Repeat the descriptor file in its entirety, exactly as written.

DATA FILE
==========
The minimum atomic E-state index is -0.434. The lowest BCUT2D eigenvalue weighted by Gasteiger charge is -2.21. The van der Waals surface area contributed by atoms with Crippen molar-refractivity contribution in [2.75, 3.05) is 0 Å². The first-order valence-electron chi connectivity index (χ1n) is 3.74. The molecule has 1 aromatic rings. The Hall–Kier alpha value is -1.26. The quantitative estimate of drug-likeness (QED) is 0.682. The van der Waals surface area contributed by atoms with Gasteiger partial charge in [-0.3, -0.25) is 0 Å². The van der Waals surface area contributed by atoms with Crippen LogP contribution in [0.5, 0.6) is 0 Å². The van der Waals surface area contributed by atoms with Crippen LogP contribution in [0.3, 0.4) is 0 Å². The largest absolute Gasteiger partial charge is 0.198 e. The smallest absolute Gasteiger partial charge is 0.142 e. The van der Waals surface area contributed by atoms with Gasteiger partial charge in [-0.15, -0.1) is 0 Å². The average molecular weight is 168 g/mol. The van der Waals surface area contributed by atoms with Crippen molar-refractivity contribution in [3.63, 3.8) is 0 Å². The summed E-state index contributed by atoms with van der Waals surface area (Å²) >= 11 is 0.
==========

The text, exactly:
The minimum atomic E-state index is -0.434. The lowest BCUT2D eigenvalue weighted by Gasteiger charge is -2.21. The van der Waals surface area contributed by atoms with Crippen molar-refractivity contribution in [2.75, 3.05) is 0 Å². The first-order valence-electron chi connectivity index (χ1n) is 3.74. The molecule has 1 aromatic rings. The Hall–Kier alpha value is -1.26. The quantitative estimate of drug-likeness (QED) is 0.682. The van der Waals surface area contributed by atoms with Gasteiger partial charge in [-0.3, -0.25) is 0 Å². The van der Waals surface area contributed by atoms with Crippen LogP contribution in [0.5, 0.6) is 0 Å². The van der Waals surface area contributed by atoms with Crippen LogP contribution in [0.3, 0.4) is 0 Å². The largest absolute Gasteiger partial charge is 0.198 e. The smallest absolute Gasteiger partial charge is 0.142 e. The van der Waals surface area contributed by atoms with Gasteiger partial charge in [-0.15, -0.1) is 0 Å². The average molecular weight is 168 g/mol. The van der Waals surface area contributed by atoms with Crippen molar-refractivity contribution in [3.63, 3.8) is 0 Å². The summed E-state index contributed by atoms with van der Waals surface area (Å²) >= 11 is 0.